Hours are terrible units to measure work. Seriously. You have good days and bad days, you don't have bad hours and good hours. The things you need to do to get something done have different complexities and you have different talents to solve them. Just ask yourself one thing:

How much do I want to make for this project?

Be ready to negotiate. You can use several arguments in your favor:

  • Expertise.
  • Availability.
  • Speed.
  • Reach.
  • Quality.

But never, ever, talk about your worth. Don't make your client feel bad. You don't have an hourly rate, you have a market rate. You can only afford to charge what the market (and ultimately your client) is willing to pay. Talking about why you charge so much for your hours is a history lesson no one wants to hear. If you don't like it, get a job.

The First One Is Free

Again, retention. Bet big, try to start with small projects where you don't charge much in hopes of getting bigger deals short-term. Btw, always mention this to your client. Say it out loud. It's like playing the lottery, you have to buy the ticket 🃏.

Many times you hear about great people working for startups waiting for entrepreneurs to magically give them some equity 🎩. This won't happen, you do have to ask for equity and you do have to ask for money.

Invest in yourself, in your time. Use your time to generate two things:

  • Customers. 👔
  • Money. 💸

If you're not willing to use your time and skill to invest in your own brand, no one will. Again, if that's the case, get a job.

Papers Please

Everything you're commissioned needs to be printable. Don't need to go all the way and have a contract for every time you move your ass in the direction your client ask you to, but do get everything in the ancestral form of the written word. 🖨

Not because you're gathering evidence for the Benghazi Attacks, but because people value their word and it's a nice way to avoid misunderstandings. It doesn't matter if you have a picture of a monkey holding a budget or spreadsheet in your /Downloads folder, anything you can attach in a email usually is more than enough. Trust me, handshakes and good memory don't fall in that category.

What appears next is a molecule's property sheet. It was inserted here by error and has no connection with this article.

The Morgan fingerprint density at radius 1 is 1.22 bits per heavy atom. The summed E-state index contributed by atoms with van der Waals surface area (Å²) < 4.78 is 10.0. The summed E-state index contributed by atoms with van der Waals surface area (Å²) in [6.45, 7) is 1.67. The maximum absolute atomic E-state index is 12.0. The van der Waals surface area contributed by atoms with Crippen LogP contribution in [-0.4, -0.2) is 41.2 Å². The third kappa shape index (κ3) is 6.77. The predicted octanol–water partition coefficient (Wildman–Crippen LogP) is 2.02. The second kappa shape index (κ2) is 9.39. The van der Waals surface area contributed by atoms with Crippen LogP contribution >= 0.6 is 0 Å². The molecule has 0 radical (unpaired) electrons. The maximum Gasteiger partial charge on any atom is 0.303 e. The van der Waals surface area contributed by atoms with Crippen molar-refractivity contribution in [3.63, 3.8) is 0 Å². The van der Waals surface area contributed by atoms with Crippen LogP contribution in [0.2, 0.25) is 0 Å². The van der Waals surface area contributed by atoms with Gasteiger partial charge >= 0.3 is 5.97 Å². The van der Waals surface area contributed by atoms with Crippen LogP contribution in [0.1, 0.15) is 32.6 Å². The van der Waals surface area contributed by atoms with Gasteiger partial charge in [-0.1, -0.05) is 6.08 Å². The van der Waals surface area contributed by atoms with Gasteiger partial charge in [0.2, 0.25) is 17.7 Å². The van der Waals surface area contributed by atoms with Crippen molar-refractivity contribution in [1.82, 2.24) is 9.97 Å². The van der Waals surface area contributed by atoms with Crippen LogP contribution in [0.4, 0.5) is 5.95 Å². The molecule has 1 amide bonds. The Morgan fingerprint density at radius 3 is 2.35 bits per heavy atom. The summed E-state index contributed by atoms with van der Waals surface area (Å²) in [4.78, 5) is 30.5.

If you'd rather be bossed around in real-time with 100% improvisation, get a job.

Don’t Work with/for Assholes

If you don't like someone, don't work for them. Simple as that. If what you want is to take orders from assholes all day long, get a job.


Now I'm going to pause to give you the single most important advice I can give to any freelancer:

Deliver on time.

That's it. You do that and you'll be fucking rich. You'll be a unicorn. Of course, this is borderline impossible because most of your projects depend on third parties/weather/☕ ️or else.

I've worked with talented people in several projects, but the fact that they flipped the finger to any possible deadline shadows their work no matter how good it was simply because when you feel something is overdue in reality what you're feeling is that it should be done already.

If changes happen, if the budget changes, if more features are added, you never feel that the project is late no matter what timeline you had in mind. But if people are basically taking too fucking long, you just know it.

Projects are delivered with planning, communication and 🔮.


Btw, I know that I've said get a job several times across this post. Not because having a job is a bad thing, but because having a job is not freelancing. That's it. Freelancing has its drawbacks as it is to make it have the same dynamic you'd have in an office (or several offices for that matter) if you don't follow these advices.

I have nothing left to say but good luck to you and a big shoutout to my girlfriend Claudia for helping me with the drawings. 🐬